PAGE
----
Why it’s worth it: For seasoned surfers, there’s no place in the New York area like the southern shores of Montauk, whose consistent swells and great waves make it a mecca for those with easier-to-paddle (but harder-to-maneuver) longboards. It’s a three-hour trip from the city—so you may want to plan for a weekend stay at one of the many hotels, motels or surf resorts. Rates are steep and rooms fill up way in advance; check out montauk-online.com for options.
Stuff you should know: Surfers of all levels mingle with Hamptons socialites at Ditch Plains Beach, where you can rent a board from Air and Speed Surf Shop (759 Montauk Hwy; 631-668-0356, airandspeedsurf.com) or take in a Saturday-morning yoga class and surf or paddleboard lesson from Liquid Yoga + Surf ($129, through September, liquidyogaandsurf.com). Surrounding beaches offer more challenging waters and fewer crowds.
Getting there: Take the Long Island Rail Road ($23 one way, mta.info/lirr) or the Hampton Jitney ($53 round-trip, hamptonjitney.com) to Montauk.
The Jersey shore: Party towns
Why it’s worth it: Hobokenites and North Jerseyans frequent Manasquan, and Belmar is loaded with Staten Islanders. Food and nightlife options in both towns are plentiful.
Stuff you should know: One-on-one and two-on-two lessons are held at Belmar, Manasquan, and nearby Bradley beaches through Summertime Surf (732-599-2700, summertimesurf.com). If you’ve had an intro lesson and are planning to spend a few days at these beaches over the course of the summer, sign up for a three-, five- or seven-pack of discount classes, which mixes surf lessons with yoga and fitness instruction. For rental equipment, visit Eastern Lines (1605 Ocean Ave; 732-681-6405, easternlines.com) in Belmar or Inlet Outlet (146 Main St; 732-223-5842, inletoutlet.com) in Manasquan.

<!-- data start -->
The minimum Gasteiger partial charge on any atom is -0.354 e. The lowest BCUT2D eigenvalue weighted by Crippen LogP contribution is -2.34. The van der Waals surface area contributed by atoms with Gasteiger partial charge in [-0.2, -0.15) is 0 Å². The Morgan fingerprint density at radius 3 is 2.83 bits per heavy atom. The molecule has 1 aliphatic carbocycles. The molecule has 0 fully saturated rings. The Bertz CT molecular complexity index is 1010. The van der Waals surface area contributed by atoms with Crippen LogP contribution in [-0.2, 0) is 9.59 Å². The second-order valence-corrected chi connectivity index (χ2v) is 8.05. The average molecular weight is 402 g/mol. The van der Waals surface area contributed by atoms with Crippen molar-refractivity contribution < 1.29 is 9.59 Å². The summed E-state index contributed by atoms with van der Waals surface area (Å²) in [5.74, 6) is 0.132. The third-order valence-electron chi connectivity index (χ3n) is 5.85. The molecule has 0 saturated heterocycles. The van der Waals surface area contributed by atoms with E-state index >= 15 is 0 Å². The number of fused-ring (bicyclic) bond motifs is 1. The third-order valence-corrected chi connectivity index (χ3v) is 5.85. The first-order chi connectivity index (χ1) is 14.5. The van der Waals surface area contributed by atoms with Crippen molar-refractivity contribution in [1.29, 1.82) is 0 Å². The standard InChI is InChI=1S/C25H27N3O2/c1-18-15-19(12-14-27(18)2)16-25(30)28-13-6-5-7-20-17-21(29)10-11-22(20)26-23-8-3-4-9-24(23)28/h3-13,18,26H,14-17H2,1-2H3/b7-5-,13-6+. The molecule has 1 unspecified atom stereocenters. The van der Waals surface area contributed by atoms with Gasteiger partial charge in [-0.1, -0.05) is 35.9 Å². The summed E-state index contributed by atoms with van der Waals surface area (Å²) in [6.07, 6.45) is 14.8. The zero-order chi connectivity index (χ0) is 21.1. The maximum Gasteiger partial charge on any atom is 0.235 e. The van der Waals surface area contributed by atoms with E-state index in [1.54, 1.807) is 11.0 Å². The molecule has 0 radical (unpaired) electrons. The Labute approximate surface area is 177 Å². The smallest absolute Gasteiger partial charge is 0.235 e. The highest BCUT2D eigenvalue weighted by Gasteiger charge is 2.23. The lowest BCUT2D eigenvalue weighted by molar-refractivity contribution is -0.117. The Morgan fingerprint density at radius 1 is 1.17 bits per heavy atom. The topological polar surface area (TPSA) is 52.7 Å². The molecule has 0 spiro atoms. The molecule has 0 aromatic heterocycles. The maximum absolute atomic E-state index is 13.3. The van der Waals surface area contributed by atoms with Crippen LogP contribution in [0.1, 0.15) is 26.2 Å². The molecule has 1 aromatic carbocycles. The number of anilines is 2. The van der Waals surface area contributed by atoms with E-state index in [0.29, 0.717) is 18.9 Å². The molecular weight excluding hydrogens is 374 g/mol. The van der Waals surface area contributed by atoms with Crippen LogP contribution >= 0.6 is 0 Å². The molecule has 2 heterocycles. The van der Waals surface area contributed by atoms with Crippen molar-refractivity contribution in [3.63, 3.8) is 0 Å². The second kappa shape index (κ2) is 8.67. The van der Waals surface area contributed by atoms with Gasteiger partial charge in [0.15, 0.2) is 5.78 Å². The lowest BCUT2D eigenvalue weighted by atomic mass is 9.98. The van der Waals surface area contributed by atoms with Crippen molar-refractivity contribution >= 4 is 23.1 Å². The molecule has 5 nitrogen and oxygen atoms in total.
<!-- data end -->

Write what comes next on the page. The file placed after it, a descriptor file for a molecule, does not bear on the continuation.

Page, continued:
Getting there: Take NJ Transit’s North Jersey Coast line (round-trip $20 to $22, about two hours); change at Long Branch for your final destination. Daily beach fees vary by town, but expect to pay between $5 and $8.
Coastline Adventure Surfing School
The Jersey shore: Quiet surf
Why it’s worth it: For a more subdued surf experience, head to Asbury Park. The hometown of Bruce Springsteen is building itself back up after years of disrepair, and shuttered storefronts are starting to open up again .
Stuff you should know: The surfers you’ll find here are mainly locals, or students at Coastline Adventure Surfing School. Coastline Adventure (732-300-5115, njsurfschool.com) hosts private lessons seven days a week, and one- or two-day beginner camps on weekends—some for women only—but they start early. Take the train down Friday night and stay overnight (visit cityofasburypark.com for local hotel listings); it’s a perfect excuse to see a show at the Stone Pony (stoneponyonline.com)—the legendary bar where Springsteen got his start.
Getting there: Take NJ Transit’s North Jersey Coast line (round-trip $20.50, about two hours); change at Long Branch for Asbury Park. Daily beach fees are $5.
The Jersey shore: All-inclusive
Why it’s worth it: Sign up for one of Adventure Society’s monthly surfing excursions, running now through October. Choose from several rental-and-lesson packages ranging from $83 to $183, all including a van ride from the city to a Jersey surf beach TBD (destinations vary based on weather and wave conditions; most trips are 90 minutes to two hours away), wet suit and board and daily beach pass.
Stuff you should know: The bus leaves anytime between four and eight in the morning. Ouch.
Getting there: Visit adventuresociety.com to sign up; society members get discounts on all events. The next surf trips are July 25 and August 29, with more to be announced.